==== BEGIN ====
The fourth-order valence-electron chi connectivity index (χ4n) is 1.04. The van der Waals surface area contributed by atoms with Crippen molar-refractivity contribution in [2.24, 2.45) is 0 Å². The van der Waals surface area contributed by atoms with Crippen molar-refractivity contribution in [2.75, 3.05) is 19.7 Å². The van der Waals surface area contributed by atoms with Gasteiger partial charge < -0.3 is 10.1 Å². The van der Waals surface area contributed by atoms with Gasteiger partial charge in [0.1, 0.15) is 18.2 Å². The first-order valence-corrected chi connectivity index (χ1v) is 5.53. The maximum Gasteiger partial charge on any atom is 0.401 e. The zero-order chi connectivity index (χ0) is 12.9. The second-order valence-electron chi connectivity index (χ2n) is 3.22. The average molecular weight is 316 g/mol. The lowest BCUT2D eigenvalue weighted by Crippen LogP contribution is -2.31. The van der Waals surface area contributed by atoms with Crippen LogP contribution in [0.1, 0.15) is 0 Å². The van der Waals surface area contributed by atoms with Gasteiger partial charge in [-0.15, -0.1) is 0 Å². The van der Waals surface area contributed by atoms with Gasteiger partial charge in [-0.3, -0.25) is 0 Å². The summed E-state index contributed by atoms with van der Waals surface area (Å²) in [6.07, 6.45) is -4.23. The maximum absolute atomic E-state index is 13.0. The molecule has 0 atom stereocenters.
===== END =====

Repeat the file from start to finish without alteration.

The fourth-order valence-electron chi connectivity index (χ4n) is 1.04. The van der Waals surface area contributed by atoms with Crippen molar-refractivity contribution in [2.24, 2.45) is 0 Å². The van der Waals surface area contributed by atoms with Crippen molar-refractivity contribution in [2.75, 3.05) is 19.7 Å². The van der Waals surface area contributed by atoms with Gasteiger partial charge < -0.3 is 10.1 Å². The van der Waals surface area contributed by atoms with Gasteiger partial charge in [0.1, 0.15) is 18.2 Å². The first-order valence-corrected chi connectivity index (χ1v) is 5.53. The maximum Gasteiger partial charge on any atom is 0.401 e. The zero-order chi connectivity index (χ0) is 12.9. The second-order valence-electron chi connectivity index (χ2n) is 3.22. The average molecular weight is 316 g/mol. The lowest BCUT2D eigenvalue weighted by Crippen LogP contribution is -2.31. The van der Waals surface area contributed by atoms with Crippen LogP contribution in [0.1, 0.15) is 0 Å². The van der Waals surface area contributed by atoms with Gasteiger partial charge in [-0.15, -0.1) is 0 Å². The van der Waals surface area contributed by atoms with Gasteiger partial charge in [-0.3, -0.25) is 0 Å². The summed E-state index contributed by atoms with van der Waals surface area (Å²) in [6.07, 6.45) is -4.23. The maximum absolute atomic E-state index is 13.0. The molecule has 0 atom stereocenters.